A: The Book of Revelation is the most difficult of all New Testament books to interpret because of the extensive symbolism. These symbols, which often seem strange and bizarre, have resulted in various methods of interpretation, from which we can identify four: historical, idealist, futurist, and preterist.
The historical sees Revelation as a symbolic prophecy of the entire history of the church from the Incarnation to the return of Christ to establish the eternal state. In contrast to this view, the idealist avoids the difficulty of trying to find fulfillment of the book's images in history. Rather, these interpreters see only a symbolic portrayal of the spiritual cosmic conflict between the kingdom of God and the powers of evil.
Probably the most popular interpretation of Revelation at the end of the twentieth century—evidenced by the millions of copies that Tim LaHaye and Jerry Jenkins have sold in their popular Left Behind series—is the futurist. This approach interprets the book not as what was future to John and is now past or present to us, but as what was future to John and still future to us. It understands that the Book of Revelation has to do with the future of the world.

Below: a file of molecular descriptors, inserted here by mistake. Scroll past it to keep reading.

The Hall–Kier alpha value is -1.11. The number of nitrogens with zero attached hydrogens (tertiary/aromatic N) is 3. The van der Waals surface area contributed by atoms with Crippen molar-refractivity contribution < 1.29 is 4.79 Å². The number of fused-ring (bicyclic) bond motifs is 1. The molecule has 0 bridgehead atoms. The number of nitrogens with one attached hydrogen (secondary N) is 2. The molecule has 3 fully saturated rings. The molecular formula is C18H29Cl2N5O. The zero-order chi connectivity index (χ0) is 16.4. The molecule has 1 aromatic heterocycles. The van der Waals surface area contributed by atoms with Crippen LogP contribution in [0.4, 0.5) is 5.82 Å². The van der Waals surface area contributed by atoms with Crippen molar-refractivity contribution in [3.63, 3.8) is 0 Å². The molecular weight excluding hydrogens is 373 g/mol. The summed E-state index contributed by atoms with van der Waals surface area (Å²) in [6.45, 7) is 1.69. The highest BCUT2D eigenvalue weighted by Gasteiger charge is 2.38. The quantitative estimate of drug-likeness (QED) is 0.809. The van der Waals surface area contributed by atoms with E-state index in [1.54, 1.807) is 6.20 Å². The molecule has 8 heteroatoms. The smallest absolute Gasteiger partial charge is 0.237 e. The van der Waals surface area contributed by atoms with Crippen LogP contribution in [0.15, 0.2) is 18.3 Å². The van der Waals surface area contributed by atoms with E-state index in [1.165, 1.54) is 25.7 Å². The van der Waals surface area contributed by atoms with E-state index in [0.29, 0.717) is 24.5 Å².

Recently, theologians such as R. C. Sproul, in his 1998 book The Last Days According to Jesus (Baker), have revived interest in the preterist interpretation. This approach regards the events symbolized in Revelation as having occurred roughly contemporaneously with John's writing of the book, which Sproul dates before the fall of Jerusalem in A.D. 70. Thus, for the preterist, the "last days" arrived at the time of John. Preterist interpreters stress the fact that Revelation belongs to a distinct genre of Jewish-Christian writings called ...1